The Guggenheim has commissioned renowned Bilbao composer Gabriel Erkoreka to create a musical piece to be performed for the anniversary celebrations. A documentary by filmmaker Ultan Guilfoyle will trace the 10-year history of the institution. In addition, a comprehensive and scholarly publication project on the Guggenheim Museum Bilbao Collection has begun and the first edition, The Permanent Collection of the Guggenheim Museums, will appear this year. To strengthen the Museum’s relationship with the city’s other cultural organizations, several activities have been planned. From November 26 to December 1, in collaboration with ZINEBI, the Bilbao International Festival of Documentary and Short Film, curator Santos Zunzunegui will examine the relationship between film language and the plastic arts from different aspects. On December 4 and 5, with the collaboration of La Fundación Aretoa, choreographers and dancers Sol Picó and Ismael Galván will perform a contemporary dance piece specially created to be performed around Richard Serra’s installation The Matter of Time. On December 11, during the International Dance Festival, Dantzaldia, four Basque choreographers will perform in the Atrium.

The Guggenheim Bilbao is open daily in July and August from 10 AM to 8 PM. The rest of the year it is open Tuesdays to Sundays and closed Mondays. Admission is about $14 for adults; seniors and students pay about $9 and children under 12 are free when accompanied by an adult. www.guggenheim-bilbao.es

For further information about Spain, contact your travel provider or the Tourist Office of Spain in New York (212-265-8822); Miami (305-358-1992); Chicago (312-642-1992) or Los Angeles (323-658-7188) or go to www.spain.info

Flemish Painter was Originator of Landscape Painting Genre

From now through October 7, the Museo del Prado is presenting the world’s first-ever exhibition devoted to the enigmatic artist, Joachim Patinir. Considered the originator of the genre of landscape painting, this 16th century Flemish artist and contemporary of Bosch is little known to the wider public due to his small oeuvre and because few collections contain a sizeable group of his works. “Patinir and the Invention of Landscape” will present a total of 48 works, 21 paintings by Patinir (out of a total of only 29 the Prado’s Chief Curator of Flemish painting, Dr. Alejandro Vergara, has attributed to the artist) and the remainder by his most important predecessors and followers. These works – many rarely seen or not previously loaned – will offer viewers a unique opportunity to learn about this appealing and mysterious “father of landscape.”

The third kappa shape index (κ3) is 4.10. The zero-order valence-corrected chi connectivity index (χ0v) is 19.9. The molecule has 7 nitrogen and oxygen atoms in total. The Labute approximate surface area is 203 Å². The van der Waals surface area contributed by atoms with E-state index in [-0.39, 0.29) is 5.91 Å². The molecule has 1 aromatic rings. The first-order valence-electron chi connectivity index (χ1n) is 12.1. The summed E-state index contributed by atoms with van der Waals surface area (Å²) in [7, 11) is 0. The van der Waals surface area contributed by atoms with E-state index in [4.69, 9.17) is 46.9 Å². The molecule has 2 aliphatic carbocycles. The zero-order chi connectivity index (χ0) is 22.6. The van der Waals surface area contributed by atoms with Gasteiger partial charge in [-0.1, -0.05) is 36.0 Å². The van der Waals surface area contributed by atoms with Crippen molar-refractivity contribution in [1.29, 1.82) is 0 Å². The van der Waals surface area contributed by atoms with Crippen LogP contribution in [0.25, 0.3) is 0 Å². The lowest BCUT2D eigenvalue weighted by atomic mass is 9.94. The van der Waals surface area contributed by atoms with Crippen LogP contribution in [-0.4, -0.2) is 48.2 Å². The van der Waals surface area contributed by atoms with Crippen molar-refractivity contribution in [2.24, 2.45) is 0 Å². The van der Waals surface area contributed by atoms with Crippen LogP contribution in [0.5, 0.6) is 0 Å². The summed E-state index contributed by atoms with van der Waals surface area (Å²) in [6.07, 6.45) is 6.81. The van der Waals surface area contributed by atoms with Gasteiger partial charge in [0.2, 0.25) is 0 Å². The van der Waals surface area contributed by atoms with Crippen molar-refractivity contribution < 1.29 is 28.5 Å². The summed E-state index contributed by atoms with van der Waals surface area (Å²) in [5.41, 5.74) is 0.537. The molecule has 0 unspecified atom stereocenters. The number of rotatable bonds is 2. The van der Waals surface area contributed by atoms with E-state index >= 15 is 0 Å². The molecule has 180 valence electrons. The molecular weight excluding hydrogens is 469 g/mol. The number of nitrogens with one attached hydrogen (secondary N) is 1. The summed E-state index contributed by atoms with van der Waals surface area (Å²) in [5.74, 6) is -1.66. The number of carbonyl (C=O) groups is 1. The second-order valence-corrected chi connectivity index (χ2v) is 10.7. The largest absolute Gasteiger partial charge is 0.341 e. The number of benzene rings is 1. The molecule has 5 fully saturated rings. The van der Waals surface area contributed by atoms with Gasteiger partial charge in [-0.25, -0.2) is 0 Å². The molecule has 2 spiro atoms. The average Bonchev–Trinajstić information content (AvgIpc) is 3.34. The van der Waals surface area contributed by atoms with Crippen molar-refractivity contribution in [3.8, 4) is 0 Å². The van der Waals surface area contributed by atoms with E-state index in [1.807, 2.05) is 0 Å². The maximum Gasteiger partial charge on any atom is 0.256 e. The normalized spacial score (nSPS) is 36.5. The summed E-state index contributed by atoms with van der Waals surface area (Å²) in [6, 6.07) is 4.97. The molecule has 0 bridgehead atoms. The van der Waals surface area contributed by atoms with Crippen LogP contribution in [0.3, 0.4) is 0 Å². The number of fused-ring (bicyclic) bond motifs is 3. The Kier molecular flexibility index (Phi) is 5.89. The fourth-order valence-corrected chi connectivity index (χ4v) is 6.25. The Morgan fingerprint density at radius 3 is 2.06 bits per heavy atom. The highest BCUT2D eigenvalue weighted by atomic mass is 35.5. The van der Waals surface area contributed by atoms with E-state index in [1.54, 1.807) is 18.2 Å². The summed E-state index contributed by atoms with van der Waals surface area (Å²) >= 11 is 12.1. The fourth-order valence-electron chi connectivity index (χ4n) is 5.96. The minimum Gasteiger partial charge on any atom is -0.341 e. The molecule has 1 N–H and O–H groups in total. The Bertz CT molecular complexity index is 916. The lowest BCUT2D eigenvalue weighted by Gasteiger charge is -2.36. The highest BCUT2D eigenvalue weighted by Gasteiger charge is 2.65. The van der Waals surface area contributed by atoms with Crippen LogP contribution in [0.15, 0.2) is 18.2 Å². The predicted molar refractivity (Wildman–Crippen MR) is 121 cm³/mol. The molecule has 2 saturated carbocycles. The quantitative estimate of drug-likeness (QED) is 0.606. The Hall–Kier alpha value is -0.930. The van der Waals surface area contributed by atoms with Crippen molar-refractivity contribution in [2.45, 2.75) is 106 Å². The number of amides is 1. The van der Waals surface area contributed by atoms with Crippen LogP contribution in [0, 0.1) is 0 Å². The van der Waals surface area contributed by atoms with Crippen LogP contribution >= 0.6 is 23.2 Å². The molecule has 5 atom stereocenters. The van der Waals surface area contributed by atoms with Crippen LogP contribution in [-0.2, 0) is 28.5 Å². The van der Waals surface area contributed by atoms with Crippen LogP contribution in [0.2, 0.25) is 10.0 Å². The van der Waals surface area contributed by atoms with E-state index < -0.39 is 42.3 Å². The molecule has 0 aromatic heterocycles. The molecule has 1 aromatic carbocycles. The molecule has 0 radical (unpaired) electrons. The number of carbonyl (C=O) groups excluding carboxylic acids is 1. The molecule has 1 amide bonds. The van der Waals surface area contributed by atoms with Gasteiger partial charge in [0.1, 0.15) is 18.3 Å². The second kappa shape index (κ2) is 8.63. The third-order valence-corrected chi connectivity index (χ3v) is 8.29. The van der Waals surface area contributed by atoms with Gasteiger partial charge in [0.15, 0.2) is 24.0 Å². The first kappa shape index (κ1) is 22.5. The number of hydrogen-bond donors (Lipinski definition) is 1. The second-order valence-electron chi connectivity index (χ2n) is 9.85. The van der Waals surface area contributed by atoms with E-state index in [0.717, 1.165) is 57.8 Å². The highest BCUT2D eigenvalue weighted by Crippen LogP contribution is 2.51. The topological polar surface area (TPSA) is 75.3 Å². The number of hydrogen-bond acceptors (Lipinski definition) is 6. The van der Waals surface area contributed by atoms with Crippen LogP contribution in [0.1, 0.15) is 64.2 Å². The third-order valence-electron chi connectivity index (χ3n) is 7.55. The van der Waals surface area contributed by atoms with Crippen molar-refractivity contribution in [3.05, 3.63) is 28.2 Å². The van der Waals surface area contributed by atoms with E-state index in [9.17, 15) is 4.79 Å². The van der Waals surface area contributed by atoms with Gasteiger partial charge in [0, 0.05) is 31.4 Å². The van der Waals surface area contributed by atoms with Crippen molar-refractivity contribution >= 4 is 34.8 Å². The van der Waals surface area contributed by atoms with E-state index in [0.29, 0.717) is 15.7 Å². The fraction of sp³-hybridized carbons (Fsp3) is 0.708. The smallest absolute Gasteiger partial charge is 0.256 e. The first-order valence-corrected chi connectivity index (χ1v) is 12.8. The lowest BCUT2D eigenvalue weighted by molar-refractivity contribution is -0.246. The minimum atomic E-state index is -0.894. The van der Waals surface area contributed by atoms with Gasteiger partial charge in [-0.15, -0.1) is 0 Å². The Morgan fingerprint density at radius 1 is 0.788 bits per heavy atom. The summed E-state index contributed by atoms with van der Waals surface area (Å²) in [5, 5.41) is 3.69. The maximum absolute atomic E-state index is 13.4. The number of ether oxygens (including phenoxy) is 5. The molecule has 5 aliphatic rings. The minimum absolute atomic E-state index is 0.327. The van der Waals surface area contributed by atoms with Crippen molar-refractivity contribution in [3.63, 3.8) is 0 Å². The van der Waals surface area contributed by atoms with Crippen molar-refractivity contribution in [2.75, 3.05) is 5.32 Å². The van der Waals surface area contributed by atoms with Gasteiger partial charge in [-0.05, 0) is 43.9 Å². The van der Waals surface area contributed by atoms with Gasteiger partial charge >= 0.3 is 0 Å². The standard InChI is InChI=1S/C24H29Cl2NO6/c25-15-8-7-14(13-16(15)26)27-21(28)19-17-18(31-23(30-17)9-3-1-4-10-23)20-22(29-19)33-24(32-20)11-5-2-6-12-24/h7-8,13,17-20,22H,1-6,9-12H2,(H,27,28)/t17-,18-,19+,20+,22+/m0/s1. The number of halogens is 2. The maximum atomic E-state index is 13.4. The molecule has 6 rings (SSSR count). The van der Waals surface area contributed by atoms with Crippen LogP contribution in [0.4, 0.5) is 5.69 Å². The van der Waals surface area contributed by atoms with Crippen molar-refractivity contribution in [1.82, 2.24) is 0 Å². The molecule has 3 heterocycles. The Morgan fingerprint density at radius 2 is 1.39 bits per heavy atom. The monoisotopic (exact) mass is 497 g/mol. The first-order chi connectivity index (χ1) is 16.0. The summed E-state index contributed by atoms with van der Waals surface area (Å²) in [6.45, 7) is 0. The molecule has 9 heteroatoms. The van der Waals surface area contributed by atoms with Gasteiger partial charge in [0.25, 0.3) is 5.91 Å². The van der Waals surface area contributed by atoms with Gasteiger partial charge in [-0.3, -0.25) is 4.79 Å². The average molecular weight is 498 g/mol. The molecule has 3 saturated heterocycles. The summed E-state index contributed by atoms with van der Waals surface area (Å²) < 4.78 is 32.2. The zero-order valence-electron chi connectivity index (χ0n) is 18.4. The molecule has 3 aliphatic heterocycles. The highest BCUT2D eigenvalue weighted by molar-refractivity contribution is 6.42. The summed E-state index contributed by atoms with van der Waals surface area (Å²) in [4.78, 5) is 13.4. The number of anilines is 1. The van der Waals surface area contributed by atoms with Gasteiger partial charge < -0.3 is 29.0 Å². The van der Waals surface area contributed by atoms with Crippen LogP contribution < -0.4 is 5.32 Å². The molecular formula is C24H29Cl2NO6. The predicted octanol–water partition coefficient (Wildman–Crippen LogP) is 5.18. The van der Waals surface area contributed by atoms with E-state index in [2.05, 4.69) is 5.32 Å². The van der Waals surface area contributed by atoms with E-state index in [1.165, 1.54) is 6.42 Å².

The exhibition opens with a selection of works by Patinir’s forerunners – like Hieronymus Bosch, Albrecht Dürer, Robert Campin, Hans Memling and Dirk Bouts – none of whom went on to specialize in this genre. In their paintings, landscapes ceased being a mere background and emerged as settings in which actions took place. Among the most important paintings by Patinir loaned for the show are: The Martyrdom of Saint Catherine (c. 1515) and The Baptism of Christ (c.1515-1516) from the Kunsthistorisches Museum, Vienna; the Triptych with the Penitent Saint Jerome (c.1515-1516) from the Metropolitan Museum of Art New York which has never traveled before; the small but beautiful Landscape with Flight into Egypt (c. 1516-1517) from the Koninklijk Museum voor Schone Kunsten, Antwerp; and the spectacular Landscape with Saint Christopher (c. 1520) from El Escorial. Closing the exhibition are various works that reveal the enormous impact Patinir had on his contemporaries – artists like Quinten Massys, Bernard van Orley, Joos van Cleve and Jan van Amstel.

This is the most ambitious exhibition the Prado is devoting to a 16th-century artist and the museum, which houses one of the world’s best collections of 15thand 16th century Flemish painting, is paying tribute to this great artist who made landscape the principal subject of a painting. Almost a quarter of Patinir’s oeuvre can be found in the region of Madrid.